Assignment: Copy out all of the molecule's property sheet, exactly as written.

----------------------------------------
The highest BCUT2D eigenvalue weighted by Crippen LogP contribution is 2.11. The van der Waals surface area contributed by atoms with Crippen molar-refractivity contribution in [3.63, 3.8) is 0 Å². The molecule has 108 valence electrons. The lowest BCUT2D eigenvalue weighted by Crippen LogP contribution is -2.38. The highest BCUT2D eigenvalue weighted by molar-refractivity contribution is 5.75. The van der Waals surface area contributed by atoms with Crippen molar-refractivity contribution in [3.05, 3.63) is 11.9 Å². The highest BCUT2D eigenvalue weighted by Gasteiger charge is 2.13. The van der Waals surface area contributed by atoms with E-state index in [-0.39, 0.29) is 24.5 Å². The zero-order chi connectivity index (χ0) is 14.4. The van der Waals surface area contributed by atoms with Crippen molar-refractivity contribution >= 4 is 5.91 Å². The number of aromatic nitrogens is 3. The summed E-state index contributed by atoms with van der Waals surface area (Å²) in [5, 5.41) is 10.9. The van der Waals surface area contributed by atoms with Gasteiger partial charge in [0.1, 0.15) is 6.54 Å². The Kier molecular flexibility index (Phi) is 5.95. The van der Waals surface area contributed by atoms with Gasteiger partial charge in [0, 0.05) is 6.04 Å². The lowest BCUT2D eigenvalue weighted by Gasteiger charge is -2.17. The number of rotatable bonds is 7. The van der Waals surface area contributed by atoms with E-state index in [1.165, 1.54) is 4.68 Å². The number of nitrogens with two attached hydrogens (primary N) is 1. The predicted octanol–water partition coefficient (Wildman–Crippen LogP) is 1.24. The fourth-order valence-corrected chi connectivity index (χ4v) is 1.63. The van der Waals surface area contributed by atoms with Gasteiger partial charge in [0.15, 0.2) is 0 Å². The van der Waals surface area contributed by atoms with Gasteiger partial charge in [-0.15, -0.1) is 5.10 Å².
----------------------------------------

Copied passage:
The highest BCUT2D eigenvalue weighted by Crippen LogP contribution is 2.11. The van der Waals surface area contributed by atoms with Crippen molar-refractivity contribution in [3.63, 3.8) is 0 Å². The molecule has 108 valence electrons. The lowest BCUT2D eigenvalue weighted by Crippen LogP contribution is -2.38. The highest BCUT2D eigenvalue weighted by molar-refractivity contribution is 5.75. The van der Waals surface area contributed by atoms with Crippen molar-refractivity contribution in [3.05, 3.63) is 11.9 Å². The highest BCUT2D eigenvalue weighted by Gasteiger charge is 2.13. The van der Waals surface area contributed by atoms with E-state index in [-0.39, 0.29) is 24.5 Å². The zero-order chi connectivity index (χ0) is 14.4. The van der Waals surface area contributed by atoms with Crippen molar-refractivity contribution >= 4 is 5.91 Å². The number of aromatic nitrogens is 3. The summed E-state index contributed by atoms with van der Waals surface area (Å²) in [5, 5.41) is 10.9. The van der Waals surface area contributed by atoms with Gasteiger partial charge in [0.1, 0.15) is 6.54 Å². The Kier molecular flexibility index (Phi) is 5.95. The van der Waals surface area contributed by atoms with Gasteiger partial charge in [0, 0.05) is 6.04 Å². The lowest BCUT2D eigenvalue weighted by Gasteiger charge is -2.17. The number of rotatable bonds is 7. The van der Waals surface area contributed by atoms with E-state index in [1.165, 1.54) is 4.68 Å². The number of nitrogens with two attached hydrogens (primary N) is 1. The predicted octanol–water partition coefficient (Wildman–Crippen LogP) is 1.24. The fourth-order valence-corrected chi connectivity index (χ4v) is 1.63. The van der Waals surface area contributed by atoms with Gasteiger partial charge in [0.15, 0.2) is 0 Å². The van der Waals surface area contributed by atoms with Gasteiger partial charge in [-0.15, -0.1) is 5.10 Å².